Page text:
Unfortunately [...] this sort of charm — the kind that keeps ladies coming back to their boyfriends after they’ve been bamboozled, betrayed and generally given short shrift, is either something you are born with or not. President Obama, whatever his faults, has got lots of this charm. As Charles Krauthammer put it anyone who thinks everyone eventually sees through this smarminess should remember that the public’s idea of a caring person is still Bill Clinton. Well, there’s always 2016.

Mark Kleiman points and laughs:

From Denial to Anger: wingnuts v. the American people

I’m always happy to see people dealing with reality, even if they do so badly. So it’s good to see a faction of the right-wing commentariat pivot from pretending that Clint Eastwood gave a great speech and the Democrats had a bad convention – while explaining that the polling results showing otherwise are rigged – to trying to figure out why their guy is losing an election they thought was a tap-in, and still think should by rights be a tap-in. They’ve moved on from Denial to Anger. [...]

The basic problem is with the voters. Neither of them proposes the Brechtian solution of dissolving the electorate and choosing a new one, but it’s not clear why not.

The American People are not worthy of Ayn Rand, Republicans and conservatism appears to be the argument. For once, I agree with them. We do not deserve that.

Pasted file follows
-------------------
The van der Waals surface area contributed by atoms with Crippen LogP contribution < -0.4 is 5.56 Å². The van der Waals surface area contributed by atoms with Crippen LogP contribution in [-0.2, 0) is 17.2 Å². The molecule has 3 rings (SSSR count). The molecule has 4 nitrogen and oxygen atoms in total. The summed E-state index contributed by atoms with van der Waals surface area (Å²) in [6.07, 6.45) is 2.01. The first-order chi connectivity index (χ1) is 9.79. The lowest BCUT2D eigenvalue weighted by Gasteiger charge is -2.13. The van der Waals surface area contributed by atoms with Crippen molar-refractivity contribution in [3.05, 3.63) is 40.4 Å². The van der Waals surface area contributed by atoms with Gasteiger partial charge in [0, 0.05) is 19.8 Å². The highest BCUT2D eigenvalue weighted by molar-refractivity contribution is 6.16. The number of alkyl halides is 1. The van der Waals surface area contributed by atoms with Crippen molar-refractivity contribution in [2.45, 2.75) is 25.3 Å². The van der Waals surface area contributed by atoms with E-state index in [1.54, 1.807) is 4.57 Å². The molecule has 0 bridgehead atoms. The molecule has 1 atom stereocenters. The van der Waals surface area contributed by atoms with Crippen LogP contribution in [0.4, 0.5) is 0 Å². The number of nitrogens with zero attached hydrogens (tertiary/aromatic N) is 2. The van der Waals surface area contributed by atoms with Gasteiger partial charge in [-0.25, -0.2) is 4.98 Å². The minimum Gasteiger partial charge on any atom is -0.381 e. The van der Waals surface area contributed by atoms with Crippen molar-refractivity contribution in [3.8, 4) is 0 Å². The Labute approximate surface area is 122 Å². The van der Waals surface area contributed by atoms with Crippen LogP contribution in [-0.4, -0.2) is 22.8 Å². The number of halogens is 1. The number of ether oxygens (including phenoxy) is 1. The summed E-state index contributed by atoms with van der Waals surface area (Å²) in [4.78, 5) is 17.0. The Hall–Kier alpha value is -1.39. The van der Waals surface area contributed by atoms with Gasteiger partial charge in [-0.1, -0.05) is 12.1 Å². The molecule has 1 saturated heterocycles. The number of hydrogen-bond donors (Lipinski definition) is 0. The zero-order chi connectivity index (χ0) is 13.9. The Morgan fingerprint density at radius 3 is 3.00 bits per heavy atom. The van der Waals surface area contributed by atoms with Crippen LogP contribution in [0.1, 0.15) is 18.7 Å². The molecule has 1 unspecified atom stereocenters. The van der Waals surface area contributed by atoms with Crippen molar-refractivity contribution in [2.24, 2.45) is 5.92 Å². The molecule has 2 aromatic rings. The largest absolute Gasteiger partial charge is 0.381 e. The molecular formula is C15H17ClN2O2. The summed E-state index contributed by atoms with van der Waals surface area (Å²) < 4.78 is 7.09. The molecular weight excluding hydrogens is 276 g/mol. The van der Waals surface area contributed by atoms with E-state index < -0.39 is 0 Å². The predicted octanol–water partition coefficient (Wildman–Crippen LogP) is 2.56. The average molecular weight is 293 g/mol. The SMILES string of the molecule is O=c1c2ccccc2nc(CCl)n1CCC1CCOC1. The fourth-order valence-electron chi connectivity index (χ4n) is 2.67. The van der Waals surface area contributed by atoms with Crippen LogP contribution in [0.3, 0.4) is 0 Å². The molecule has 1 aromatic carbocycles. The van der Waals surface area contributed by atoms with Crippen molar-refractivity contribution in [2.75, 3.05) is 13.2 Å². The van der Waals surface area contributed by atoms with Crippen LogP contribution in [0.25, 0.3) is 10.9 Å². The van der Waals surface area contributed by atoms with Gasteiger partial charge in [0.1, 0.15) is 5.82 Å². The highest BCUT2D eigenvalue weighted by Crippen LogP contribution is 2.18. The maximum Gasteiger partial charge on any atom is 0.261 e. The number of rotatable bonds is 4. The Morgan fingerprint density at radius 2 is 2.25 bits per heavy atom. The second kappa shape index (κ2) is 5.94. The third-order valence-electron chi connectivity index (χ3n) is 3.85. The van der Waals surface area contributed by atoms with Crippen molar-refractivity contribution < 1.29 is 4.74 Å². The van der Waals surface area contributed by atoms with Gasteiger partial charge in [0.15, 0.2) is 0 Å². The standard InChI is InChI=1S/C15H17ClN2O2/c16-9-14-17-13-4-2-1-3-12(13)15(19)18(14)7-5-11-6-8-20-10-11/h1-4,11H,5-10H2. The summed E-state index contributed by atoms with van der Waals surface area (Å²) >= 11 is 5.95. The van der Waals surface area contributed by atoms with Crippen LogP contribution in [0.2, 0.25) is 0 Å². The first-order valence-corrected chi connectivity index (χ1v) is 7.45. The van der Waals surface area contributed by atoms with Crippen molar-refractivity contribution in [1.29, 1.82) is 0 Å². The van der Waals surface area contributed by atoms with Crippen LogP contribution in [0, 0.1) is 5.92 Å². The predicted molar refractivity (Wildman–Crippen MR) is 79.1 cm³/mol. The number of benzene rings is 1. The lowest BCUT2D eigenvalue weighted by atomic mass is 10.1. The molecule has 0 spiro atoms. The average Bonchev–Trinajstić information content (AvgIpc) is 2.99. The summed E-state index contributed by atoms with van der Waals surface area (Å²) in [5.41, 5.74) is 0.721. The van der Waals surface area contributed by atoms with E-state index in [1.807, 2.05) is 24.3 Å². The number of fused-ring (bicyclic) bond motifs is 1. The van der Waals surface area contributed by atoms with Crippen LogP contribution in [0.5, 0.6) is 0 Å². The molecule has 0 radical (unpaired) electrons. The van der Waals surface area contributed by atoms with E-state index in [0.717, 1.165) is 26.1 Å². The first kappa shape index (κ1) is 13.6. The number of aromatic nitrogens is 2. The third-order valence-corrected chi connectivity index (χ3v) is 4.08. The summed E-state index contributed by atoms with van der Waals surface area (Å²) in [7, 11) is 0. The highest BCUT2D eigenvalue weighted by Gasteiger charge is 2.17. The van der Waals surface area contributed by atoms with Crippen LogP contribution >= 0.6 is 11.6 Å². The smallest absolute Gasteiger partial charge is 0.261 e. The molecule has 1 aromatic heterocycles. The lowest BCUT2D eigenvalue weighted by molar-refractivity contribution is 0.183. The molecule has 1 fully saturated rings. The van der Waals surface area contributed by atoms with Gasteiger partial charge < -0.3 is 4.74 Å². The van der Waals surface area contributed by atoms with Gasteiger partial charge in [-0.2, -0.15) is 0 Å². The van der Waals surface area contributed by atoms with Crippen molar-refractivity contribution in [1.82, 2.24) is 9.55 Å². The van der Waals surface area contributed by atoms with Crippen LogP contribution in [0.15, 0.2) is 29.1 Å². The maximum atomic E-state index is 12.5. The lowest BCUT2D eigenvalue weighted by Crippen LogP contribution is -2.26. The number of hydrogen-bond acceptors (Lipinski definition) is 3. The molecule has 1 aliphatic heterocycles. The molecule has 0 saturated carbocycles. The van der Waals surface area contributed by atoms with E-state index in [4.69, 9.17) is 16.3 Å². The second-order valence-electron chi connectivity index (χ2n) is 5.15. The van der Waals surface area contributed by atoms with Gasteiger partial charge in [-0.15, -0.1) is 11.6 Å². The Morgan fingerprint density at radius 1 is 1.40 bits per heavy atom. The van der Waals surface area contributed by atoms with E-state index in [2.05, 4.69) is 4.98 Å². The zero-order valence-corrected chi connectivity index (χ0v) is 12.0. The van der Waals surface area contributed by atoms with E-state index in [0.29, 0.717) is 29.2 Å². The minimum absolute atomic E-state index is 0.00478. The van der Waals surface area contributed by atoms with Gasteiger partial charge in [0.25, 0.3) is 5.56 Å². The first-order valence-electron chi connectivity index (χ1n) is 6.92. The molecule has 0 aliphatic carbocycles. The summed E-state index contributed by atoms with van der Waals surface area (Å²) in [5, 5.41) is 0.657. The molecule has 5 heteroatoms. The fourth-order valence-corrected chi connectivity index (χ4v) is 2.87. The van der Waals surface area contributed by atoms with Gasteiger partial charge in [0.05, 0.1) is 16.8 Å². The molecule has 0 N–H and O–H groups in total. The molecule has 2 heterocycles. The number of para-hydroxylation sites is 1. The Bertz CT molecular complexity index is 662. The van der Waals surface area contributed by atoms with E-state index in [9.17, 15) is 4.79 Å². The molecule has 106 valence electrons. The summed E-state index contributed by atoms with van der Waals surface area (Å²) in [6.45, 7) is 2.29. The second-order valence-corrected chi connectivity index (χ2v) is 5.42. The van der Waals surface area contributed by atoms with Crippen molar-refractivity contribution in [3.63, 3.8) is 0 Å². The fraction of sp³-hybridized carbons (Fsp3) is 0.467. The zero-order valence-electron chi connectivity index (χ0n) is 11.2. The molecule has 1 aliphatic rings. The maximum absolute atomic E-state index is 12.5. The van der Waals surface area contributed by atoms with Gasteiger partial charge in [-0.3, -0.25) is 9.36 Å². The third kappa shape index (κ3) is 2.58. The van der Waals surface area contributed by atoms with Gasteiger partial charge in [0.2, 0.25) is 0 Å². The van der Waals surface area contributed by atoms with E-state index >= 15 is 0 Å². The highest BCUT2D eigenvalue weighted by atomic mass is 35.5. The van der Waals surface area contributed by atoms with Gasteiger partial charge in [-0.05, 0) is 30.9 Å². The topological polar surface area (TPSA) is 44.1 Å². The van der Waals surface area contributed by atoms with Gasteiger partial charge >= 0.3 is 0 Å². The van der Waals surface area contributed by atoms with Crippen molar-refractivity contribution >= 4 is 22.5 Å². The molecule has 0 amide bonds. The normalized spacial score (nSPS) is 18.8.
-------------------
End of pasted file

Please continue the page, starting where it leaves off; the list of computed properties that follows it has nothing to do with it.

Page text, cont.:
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    Vote themselves money (5.00 / 4) (#1)
    by Dadler on Sun Sep 09, 2012 at 08:14:10 AM EST
    Ha!  What are they supposed to vote themselves, penury and deprivation?  They usually do that anyway.  Just like all the less than rich Repubs who are constantly voting against their own economic self-interest.  Hinderaker and his buds are just pissed the poor can actually vote at all.  Where is he criticizing the "Randian" capitalists for voting themselves so much of that damned federal money?  Can't they just free market their own money into existence?  Oh wait, the constitution and all. Rats.

    Are you better off . . .? (5.00 / 1) (#2)
    by Big Tent Democrat on Sun Sep 09, 2012 at 08:17:26 AM EST
    The 1% are better off, (5.00 / 5) (#5)
    by Mr Natural on Sun Sep 09, 2012 at 08:57:11 AM EST
    having received 93% of the benefits of the last three years economic rebound, which seems to have devolved mostly to holders of equity.